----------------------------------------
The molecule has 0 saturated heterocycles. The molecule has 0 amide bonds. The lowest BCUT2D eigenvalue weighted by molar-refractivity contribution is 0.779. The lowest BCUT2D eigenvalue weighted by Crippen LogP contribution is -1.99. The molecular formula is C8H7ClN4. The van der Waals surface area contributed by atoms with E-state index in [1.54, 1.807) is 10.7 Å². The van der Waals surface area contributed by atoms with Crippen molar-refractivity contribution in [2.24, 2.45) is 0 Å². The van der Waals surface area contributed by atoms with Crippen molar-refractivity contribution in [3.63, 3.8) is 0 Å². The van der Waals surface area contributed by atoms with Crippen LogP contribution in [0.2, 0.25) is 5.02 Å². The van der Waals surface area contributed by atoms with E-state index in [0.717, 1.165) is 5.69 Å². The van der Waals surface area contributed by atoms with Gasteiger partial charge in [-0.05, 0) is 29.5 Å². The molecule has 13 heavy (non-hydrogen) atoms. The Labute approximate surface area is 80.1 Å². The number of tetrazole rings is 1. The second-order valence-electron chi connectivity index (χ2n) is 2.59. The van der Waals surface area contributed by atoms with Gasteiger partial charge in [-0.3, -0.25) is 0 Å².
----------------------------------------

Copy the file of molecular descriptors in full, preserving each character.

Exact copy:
The molecule has 0 saturated heterocycles. The molecule has 0 amide bonds. The lowest BCUT2D eigenvalue weighted by molar-refractivity contribution is 0.779. The lowest BCUT2D eigenvalue weighted by Crippen LogP contribution is -1.99. The molecular formula is C8H7ClN4. The van der Waals surface area contributed by atoms with E-state index in [1.54, 1.807) is 10.7 Å². The van der Waals surface area contributed by atoms with Crippen molar-refractivity contribution in [2.24, 2.45) is 0 Å². The van der Waals surface area contributed by atoms with Crippen molar-refractivity contribution in [3.63, 3.8) is 0 Å². The van der Waals surface area contributed by atoms with Crippen LogP contribution in [0.2, 0.25) is 5.02 Å². The van der Waals surface area contributed by atoms with E-state index in [0.717, 1.165) is 5.69 Å². The van der Waals surface area contributed by atoms with Gasteiger partial charge in [-0.05, 0) is 29.5 Å². The molecule has 13 heavy (non-hydrogen) atoms. The Labute approximate surface area is 80.1 Å². The number of tetrazole rings is 1. The second-order valence-electron chi connectivity index (χ2n) is 2.59. The van der Waals surface area contributed by atoms with Gasteiger partial charge in [-0.3, -0.25) is 0 Å².